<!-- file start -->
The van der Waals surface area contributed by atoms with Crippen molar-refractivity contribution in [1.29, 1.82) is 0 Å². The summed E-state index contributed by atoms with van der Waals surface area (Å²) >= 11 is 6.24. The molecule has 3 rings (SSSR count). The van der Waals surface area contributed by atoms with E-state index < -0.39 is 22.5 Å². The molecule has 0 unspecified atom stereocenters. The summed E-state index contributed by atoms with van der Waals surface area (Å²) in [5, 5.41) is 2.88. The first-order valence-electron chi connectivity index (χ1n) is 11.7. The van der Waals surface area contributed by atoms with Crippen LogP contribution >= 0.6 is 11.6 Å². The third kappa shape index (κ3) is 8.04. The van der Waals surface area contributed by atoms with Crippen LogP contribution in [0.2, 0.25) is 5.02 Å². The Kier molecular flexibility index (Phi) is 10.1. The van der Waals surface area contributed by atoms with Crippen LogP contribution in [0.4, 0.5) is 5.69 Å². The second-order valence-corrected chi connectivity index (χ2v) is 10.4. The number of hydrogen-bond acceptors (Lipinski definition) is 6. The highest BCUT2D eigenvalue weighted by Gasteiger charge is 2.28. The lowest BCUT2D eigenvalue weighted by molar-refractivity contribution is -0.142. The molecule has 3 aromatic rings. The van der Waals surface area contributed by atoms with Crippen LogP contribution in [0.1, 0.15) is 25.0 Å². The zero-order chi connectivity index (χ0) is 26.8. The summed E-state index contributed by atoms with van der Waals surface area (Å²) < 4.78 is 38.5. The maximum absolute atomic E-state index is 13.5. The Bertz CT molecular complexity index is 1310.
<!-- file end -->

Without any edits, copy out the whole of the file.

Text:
The van der Waals surface area contributed by atoms with Crippen molar-refractivity contribution in [1.29, 1.82) is 0 Å². The summed E-state index contributed by atoms with van der Waals surface area (Å²) >= 11 is 6.24. The molecule has 3 rings (SSSR count). The van der Waals surface area contributed by atoms with E-state index < -0.39 is 22.5 Å². The molecule has 0 unspecified atom stereocenters. The summed E-state index contributed by atoms with van der Waals surface area (Å²) in [5, 5.41) is 2.88. The first-order valence-electron chi connectivity index (χ1n) is 11.7. The van der Waals surface area contributed by atoms with Crippen LogP contribution >= 0.6 is 11.6 Å². The third kappa shape index (κ3) is 8.04. The van der Waals surface area contributed by atoms with Crippen LogP contribution in [0.2, 0.25) is 5.02 Å². The Kier molecular flexibility index (Phi) is 10.1. The van der Waals surface area contributed by atoms with Crippen LogP contribution in [0.4, 0.5) is 5.69 Å². The second-order valence-corrected chi connectivity index (χ2v) is 10.4. The number of hydrogen-bond acceptors (Lipinski definition) is 6. The highest BCUT2D eigenvalue weighted by Gasteiger charge is 2.28. The lowest BCUT2D eigenvalue weighted by molar-refractivity contribution is -0.142. The molecule has 3 aromatic rings. The van der Waals surface area contributed by atoms with Crippen LogP contribution in [0.1, 0.15) is 25.0 Å². The zero-order chi connectivity index (χ0) is 26.8. The summed E-state index contributed by atoms with van der Waals surface area (Å²) < 4.78 is 38.5. The maximum absolute atomic E-state index is 13.5. The Bertz CT molecular complexity index is 1310.